- The Washington Times - Monday, July 28, 2003

Here are some real-world tips for the 3 million federal and military personnel who have more than $113 billion in the federal Thrift Savings Plan. The advice is timely and comes from testimony before Congress concerning the delays the 401(k) plan has experienced since it introduced a daily valuation system in mid-June. The dos and don’ts include:

• For best and quickest results, don’t do interfund transfers, make calls or expect prompt service on loans between 8 a.m. and 4:30 p.m. — at least for the time being.

That is when most of the calls or log-ons (which are running at the rate of 60,000 per hour) are made. For faster service, call before you leave for work, or after getting home. That might make your boss happier, anyhow.

• Until the computer glitches plaguing the giant federal 401(k) plan are resolved, don’t depend on a refinanced loan from the TSP to pay bills (like a mortgage or car payment) that are so overdue you are about to be tossed out of the house or lose your car. Between 7,000 and 9,000 feds regularly have (and refinance) two outstanding loans with the TSP at any given time.

Once they pay off one of the loans, they can apply for another. One official described it as a sort of line of credit. But if they need the loan fast, to pay off a tough or threatening creditor, they are running it close at the best of times, and playing with fire during the TSP’s rough, glitch-rich transaction period that started in mid-June.

• Remember that the daily valuation system — meaning transactions are now processed at the close of each business day — doesn’t mean next-day service or issuance of a check, especially in the case of loans. Paper, such as a spousal-consent form, is still required for many transactions that can’t be handled online.

• Bear in mind that Congress set up the TSP as an optional retirement/investment program, not as a loan service. The TSP is more generous than many private-sector 401(k) plans (many won’t permit non-hardship loans). Most of its time and attention are directed toward investors because only a relatively small number take out loans, and an even smaller number are juggling two loans at one time.

Pay parity

The stage is being set for a repeat of what is becoming a bipartisan annual event in Washington. Like a secular passion play, the annual tussle — involving billions of pay and fringe dollars — revolves around equal pay-raise treatment for civilian feds and military personnel. It has been going on each year since the start of the Clinton administration. It goes as follows:

The White House either recommends a minimal pay raise for feds (which Mr. Clinton did for seven years) or proposes a higher January increase for military personnel than for civilians, a favorite of the Bush administration. In both cases, a bipartisan team of House leaders — Reps. Steny H. Hoyer, Maryland Democrat, and Reps. Frank R. Wolf and Thomas M. Davis III, Virginia Republicans — then talk Congress into insisting that both groups get the same percentage increase. It nearly always works, although the drama often runs from January until October.

This year, the White House has called for a military raise (which varies) of around 4.1 percent while civilians would get just over 2 percent. If the parity proposal — which passed a House Appropriations Committee unanimously last week — again wins the day, civilian feds could look forward to an average increase of 3.7 percent or better.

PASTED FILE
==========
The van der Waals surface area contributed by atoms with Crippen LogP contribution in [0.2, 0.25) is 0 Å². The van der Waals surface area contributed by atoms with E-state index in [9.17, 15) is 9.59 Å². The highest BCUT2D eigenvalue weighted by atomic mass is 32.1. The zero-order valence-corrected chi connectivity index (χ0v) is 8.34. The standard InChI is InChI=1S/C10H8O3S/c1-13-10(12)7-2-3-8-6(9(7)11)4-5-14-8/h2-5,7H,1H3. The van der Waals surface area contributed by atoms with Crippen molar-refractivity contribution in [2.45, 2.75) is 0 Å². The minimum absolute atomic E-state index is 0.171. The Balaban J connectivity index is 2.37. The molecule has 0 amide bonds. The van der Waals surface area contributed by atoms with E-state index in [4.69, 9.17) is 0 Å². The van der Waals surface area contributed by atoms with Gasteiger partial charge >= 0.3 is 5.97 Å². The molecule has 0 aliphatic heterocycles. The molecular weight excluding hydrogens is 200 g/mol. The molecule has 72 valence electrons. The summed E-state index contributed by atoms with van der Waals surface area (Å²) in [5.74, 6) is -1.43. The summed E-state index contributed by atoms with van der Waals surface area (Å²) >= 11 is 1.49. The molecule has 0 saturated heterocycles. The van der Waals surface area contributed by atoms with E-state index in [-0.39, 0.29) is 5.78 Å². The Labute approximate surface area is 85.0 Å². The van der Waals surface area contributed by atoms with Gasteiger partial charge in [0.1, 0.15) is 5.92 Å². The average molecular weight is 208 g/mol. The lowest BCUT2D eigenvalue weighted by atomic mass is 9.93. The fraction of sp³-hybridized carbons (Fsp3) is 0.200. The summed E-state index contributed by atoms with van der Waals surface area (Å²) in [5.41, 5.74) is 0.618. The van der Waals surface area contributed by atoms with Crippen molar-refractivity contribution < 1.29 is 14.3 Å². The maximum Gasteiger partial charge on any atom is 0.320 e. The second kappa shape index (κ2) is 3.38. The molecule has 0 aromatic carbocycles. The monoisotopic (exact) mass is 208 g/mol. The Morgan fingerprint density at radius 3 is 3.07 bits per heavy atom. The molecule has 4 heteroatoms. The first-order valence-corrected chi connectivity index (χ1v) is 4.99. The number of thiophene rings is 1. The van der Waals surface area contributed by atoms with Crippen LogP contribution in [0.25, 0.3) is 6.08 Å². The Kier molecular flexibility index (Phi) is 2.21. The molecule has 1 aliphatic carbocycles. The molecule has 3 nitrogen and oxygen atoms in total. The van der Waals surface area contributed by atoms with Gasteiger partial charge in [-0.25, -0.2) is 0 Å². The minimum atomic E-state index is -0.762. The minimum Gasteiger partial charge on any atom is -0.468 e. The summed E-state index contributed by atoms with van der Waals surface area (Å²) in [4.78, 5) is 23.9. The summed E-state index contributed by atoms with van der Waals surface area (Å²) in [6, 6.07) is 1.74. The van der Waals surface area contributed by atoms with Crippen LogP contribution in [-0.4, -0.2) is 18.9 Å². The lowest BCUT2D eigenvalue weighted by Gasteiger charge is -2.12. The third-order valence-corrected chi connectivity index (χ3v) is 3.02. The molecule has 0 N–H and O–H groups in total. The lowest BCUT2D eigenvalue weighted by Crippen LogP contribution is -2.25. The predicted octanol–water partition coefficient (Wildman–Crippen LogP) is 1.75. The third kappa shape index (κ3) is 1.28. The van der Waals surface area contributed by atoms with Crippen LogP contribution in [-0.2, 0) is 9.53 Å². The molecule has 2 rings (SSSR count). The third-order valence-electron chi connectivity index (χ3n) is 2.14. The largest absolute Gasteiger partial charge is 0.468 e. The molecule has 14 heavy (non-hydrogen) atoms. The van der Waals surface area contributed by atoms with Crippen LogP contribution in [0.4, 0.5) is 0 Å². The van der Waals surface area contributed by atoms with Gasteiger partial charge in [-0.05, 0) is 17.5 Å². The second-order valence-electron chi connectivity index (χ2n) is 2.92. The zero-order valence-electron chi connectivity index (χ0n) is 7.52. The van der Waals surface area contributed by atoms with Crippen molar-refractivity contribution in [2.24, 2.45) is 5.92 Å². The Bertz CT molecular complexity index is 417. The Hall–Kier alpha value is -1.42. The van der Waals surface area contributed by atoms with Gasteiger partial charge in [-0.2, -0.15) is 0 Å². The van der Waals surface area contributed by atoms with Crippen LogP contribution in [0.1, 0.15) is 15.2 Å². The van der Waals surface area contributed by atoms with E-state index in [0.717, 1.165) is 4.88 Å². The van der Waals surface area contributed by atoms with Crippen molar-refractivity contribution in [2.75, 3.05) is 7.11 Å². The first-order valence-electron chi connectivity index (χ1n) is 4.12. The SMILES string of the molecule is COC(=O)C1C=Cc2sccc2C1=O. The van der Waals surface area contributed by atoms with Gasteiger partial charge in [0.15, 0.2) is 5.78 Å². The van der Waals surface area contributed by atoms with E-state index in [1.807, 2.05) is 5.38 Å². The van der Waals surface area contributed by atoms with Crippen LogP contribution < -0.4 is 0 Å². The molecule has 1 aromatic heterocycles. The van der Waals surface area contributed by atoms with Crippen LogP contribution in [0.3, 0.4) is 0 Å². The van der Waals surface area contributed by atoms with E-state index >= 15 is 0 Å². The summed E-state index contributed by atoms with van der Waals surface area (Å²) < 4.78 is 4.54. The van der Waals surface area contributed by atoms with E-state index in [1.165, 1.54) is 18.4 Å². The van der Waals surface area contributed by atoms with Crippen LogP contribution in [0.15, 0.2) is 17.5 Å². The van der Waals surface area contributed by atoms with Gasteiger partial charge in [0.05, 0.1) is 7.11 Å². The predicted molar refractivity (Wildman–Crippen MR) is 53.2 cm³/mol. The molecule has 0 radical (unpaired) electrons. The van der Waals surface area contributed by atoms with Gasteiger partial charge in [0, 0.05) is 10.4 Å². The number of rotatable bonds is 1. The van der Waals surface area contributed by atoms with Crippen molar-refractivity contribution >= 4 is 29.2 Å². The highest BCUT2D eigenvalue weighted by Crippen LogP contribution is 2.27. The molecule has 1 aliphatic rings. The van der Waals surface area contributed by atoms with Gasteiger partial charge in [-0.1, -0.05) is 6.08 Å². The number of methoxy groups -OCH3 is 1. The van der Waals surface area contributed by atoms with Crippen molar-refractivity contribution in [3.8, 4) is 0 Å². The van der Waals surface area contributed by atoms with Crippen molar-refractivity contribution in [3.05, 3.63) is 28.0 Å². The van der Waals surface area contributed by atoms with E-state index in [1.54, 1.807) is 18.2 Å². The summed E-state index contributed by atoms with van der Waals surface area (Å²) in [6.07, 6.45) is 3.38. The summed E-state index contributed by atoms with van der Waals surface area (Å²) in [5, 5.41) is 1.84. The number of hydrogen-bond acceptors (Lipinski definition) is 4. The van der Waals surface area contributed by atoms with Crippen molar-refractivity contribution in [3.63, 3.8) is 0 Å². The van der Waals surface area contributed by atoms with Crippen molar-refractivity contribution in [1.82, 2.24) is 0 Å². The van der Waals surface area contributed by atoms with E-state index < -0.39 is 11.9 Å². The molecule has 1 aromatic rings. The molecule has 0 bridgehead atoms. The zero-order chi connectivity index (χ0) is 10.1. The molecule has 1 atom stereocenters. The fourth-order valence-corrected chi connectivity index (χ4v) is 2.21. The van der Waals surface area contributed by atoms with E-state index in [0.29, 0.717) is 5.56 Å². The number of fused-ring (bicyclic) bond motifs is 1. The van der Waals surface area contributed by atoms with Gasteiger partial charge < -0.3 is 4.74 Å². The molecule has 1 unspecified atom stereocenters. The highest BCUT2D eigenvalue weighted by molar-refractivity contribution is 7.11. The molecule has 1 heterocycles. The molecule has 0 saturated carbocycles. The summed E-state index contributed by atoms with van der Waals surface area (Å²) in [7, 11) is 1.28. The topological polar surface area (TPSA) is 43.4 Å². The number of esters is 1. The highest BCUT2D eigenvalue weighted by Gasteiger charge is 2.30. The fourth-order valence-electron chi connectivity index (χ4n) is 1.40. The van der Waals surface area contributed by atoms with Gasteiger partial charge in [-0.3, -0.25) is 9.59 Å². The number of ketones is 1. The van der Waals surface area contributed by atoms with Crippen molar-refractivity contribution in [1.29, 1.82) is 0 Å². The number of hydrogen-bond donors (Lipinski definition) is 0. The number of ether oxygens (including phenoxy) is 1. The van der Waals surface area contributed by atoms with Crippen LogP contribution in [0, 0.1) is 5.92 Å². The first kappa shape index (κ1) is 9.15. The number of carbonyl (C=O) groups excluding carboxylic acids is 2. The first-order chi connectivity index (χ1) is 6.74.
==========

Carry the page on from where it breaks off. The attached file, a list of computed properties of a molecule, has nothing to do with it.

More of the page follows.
Pay parity isn’t a done deal, and it is never guaranteed. But thanks to the bipartisan clout of the Washington-area congressional delegation — and Mr. Hoyer’s pay-raise track record — the action lacks the suspense of a Hitchcock thriller.

Benefits trimmed

If you are a retired fed, chances are any Social Security benefit you earned (for minimal service under the program) has been reduced by the so-called Windfall Elimination Provision. The WEP formula can trim that Social Security benefit up to $300 per month, depending on how little time you paid into Social Security.

If you are a retired fed hoping to get a spousal or survivor benefit under Social Security, odds are you’ve heard of, or will find out about, the Government Pension Offset formula. It can reduce, and often eliminates, the spousal/survivor benefit anticipated by a retired civil servant who never paid into Social Security.

Thanks to lobbying by the National Association of Retired Federal Employees, other federal and postal unions and national and state teachers organizations, nearly half the House has pledged to vote for repeal of Offset/Windfall if and when it comes up for a vote. Support in the Senate is growing.

But support is one thing, getting a chance to use it is another. The next step is to get the House-Senate leadership to agree to give the Offset/Windfall repeal proposals hearings, then a vote. Getting co-sponsors is tough enough, but getting congressional tax-writers to OK a plan that would cut revenue is even tougher.

Contracting out

Thanks to tough talk from their bosses — and the administration — a growing number of feds are seriously concerned about being privatized. Some have been told their jobs are up for consideration to be contracted out. Others have been told they won’t be hired by the contractors that take over their positions. Some familiar with privatization say that even if they move with their jobs the chances are the pay, and especially the retirement and insurance they will get, won’t match their government situation. Handicapped feds are especially concerned because they believe they are the kinds of workers that cost-conscious private-sector employers don’t want to have to provide health insurance.

Mike Causey, senior editor at FederalNewsRadio.com, can be reached at 202/895-5132 or [email protected]


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